The rest of the team though, is pretty open for Pards to pick in whatever formation he wants, and this formation decision will influence who he picks.

At right back, I would expect Yassin Moutaouakil to continue; without another outright full back for this side of the pitch, the outlook is for Yassin to progress and make the position his for the last twenty odd games of the season.

On the opposite side, whence there was none, we now have three left backs available – Kelly Youga, Grant Basey, and Chris Powell. Youga had a very good debut game last weekend, and it will be a surprise if he is left out; Basey has just returned from injury, and did a good job wide left midfield when he came on as substitute last week, so I don’t think he will be first choice for the defensive role; and Chris Powell got his well earned rest last week after playing match after match over the festive season. I think Pards will want to keep Youga in, leave Basey on the bench, and allow Chrissy more time to recover. Alternatively, he could play Powell, but promise Youga the cup replay start?

The middle of the defence is once again a choice between Paddy McCarthy, Jon Fortune, and Madjid Bougherra; I favour the incumbents, with Forch on the bench at best.

Centrally in midfield, provided they are both fit, I cannot see any change to the Holland-Zhi pairing, with Semedo providing cover if we need any extra body late on.

The forwards who start really depend on the big formation decision – will Pards go for two forwards rather than just the one for a home game? If you ask any fans, the answer from nearly all will be 4-4-2, but Pards is a hard man, and may not concede the issue lightly; hence a possible compromise? Varney and McLeod did well together last weekend, and in my opinion both deserve another chance to start, but I wouldn’t in the least be surprised if Pards opts to start Iwelumo, and pair him with one of the quicker, more mobile, men (probably Varney). This would hopefully give us ability in the air, and speed over the ground, and would be a return to what most fans saw as the front pairing at the start of the season (even though it wasn’t all that successful back then…). I cannot see Chris Dickson starting this match, and bearing in mind who else is probably fit, he will be lucky to get on the bench this week.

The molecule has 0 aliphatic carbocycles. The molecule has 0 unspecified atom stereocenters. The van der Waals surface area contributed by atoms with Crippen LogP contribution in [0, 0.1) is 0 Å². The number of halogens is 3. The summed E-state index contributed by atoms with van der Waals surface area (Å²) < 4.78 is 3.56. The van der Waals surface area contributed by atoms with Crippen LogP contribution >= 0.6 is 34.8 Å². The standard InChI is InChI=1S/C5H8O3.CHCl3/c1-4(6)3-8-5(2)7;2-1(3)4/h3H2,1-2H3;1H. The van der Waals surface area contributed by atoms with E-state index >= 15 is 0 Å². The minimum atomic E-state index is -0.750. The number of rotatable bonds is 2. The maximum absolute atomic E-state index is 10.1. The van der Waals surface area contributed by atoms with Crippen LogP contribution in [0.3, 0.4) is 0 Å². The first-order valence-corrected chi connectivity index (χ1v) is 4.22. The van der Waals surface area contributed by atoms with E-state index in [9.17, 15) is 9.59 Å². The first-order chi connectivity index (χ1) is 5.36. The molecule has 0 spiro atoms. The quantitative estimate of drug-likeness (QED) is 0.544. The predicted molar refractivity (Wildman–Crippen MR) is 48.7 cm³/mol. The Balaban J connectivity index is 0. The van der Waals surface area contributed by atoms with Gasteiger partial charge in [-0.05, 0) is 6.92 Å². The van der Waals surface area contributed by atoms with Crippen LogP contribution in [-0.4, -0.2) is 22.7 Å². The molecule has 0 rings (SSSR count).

If Pards opts for two strikers, that would leave two wide men to pick, and with Lloyd Sam and Darren Ambrose both featuring well last weekend, they will both be hoping for another start too even if Jerome Thomas recovers from illness.

This, therefore, is the side I think Pards may opt to start with –

Nicky Weaver
Yassin Moutaouakil
Madjid Bougherra
Paddy McCarthy
Kelly Youga
Zheng Zhi
Matt Holland
Darren Ambrose
Lloyd Sam
Luke Varney
Izale McLeod

Subs from Randolph, Sankofa, Fortune, Powell, Semedo, Basey, Racon, Arter, Thomas, Dickson, Iwelumo.

This is a tough call personnel wise for Pardew; I’m sure that most of those who “miss-out” for this game will get some sort of action on Tuesday at The Hawthorns (Dickson, Powell, Thomas, Semedo, Fortune, etc, etc), but Pards needs to get the league formation right, as that is the bread and butter and the games where he is most accountable.

It’s been a funny week to be a Charlton fan; after a busy Xmas period, we’ve had a whole week to think about the team, the club, the support, the fans, the noise, the transfer window, and in all honesty, a lot of bickering and back-biting has come out (and yours truly holds his hand up as guilty here too).

Is it a case of good (noisy) atmosphere creates nice playing situations, and the team respond, raise their game, and win, or is it team plays well, the crowd respond and everybody goes home happy? I suppose it is a bit of both. What Pardew may have meant with his comments is that we all need to pull together. How often have we heard that when the team are down, the fans can give them a lift? It must be true. So if we go a goal behind on Saturday, let’s give them a roar and convince the players that an equaliser is what is needed, and not that they should be in fear of making a mistake or they will get jeered, hounded and boo-ed.

And I doubt that Paul Rachubka will get too much of a fancy welcome back to The Valley, as I don't think he ever played in the first team for Charlton (did he?). That will at least please Pardew!

Pedro45 has been absolutely useless in his score predictions this season: It seems that every time that I predict a win, we get stuffed, and when I think we’ll get beaten, we pull off a fine victory. This run just has to break at some time, and where better than Saturday. We’ve had a draw and defeat so far in 2008; it must be time for a win. I predict a 2-0 win, and then everybody will go home a lot happier and more confident.